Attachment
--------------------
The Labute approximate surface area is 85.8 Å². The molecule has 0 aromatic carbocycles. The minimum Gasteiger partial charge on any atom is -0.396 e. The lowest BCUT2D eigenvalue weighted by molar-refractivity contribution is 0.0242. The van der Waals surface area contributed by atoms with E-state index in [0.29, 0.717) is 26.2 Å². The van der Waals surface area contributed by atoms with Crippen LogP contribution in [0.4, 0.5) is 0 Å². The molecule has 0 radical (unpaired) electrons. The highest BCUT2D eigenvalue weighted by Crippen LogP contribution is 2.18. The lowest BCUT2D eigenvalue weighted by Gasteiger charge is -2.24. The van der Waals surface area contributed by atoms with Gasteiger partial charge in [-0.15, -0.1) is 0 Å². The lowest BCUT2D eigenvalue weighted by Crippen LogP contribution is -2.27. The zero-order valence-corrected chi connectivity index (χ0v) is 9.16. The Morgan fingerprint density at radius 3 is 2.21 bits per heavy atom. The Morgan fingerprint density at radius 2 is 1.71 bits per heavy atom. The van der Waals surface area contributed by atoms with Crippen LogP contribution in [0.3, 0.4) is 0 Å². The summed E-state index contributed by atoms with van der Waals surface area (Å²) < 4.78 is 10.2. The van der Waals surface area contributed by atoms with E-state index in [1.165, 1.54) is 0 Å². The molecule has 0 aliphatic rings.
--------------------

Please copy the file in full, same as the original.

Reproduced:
The Labute approximate surface area is 85.8 Å². The molecule has 0 aromatic carbocycles. The minimum Gasteiger partial charge on any atom is -0.396 e. The lowest BCUT2D eigenvalue weighted by molar-refractivity contribution is 0.0242. The van der Waals surface area contributed by atoms with E-state index in [0.29, 0.717) is 26.2 Å². The van der Waals surface area contributed by atoms with Crippen LogP contribution in [0.4, 0.5) is 0 Å². The molecule has 0 radical (unpaired) electrons. The highest BCUT2D eigenvalue weighted by Crippen LogP contribution is 2.18. The lowest BCUT2D eigenvalue weighted by Gasteiger charge is -2.24. The van der Waals surface area contributed by atoms with Gasteiger partial charge in [-0.15, -0.1) is 0 Å². The lowest BCUT2D eigenvalue weighted by Crippen LogP contribution is -2.27. The zero-order valence-corrected chi connectivity index (χ0v) is 9.16. The Morgan fingerprint density at radius 3 is 2.21 bits per heavy atom. The Morgan fingerprint density at radius 2 is 1.71 bits per heavy atom. The van der Waals surface area contributed by atoms with Crippen LogP contribution in [0.3, 0.4) is 0 Å². The summed E-state index contributed by atoms with van der Waals surface area (Å²) < 4.78 is 10.2. The van der Waals surface area contributed by atoms with E-state index in [1.165, 1.54) is 0 Å². The molecule has 0 aliphatic rings.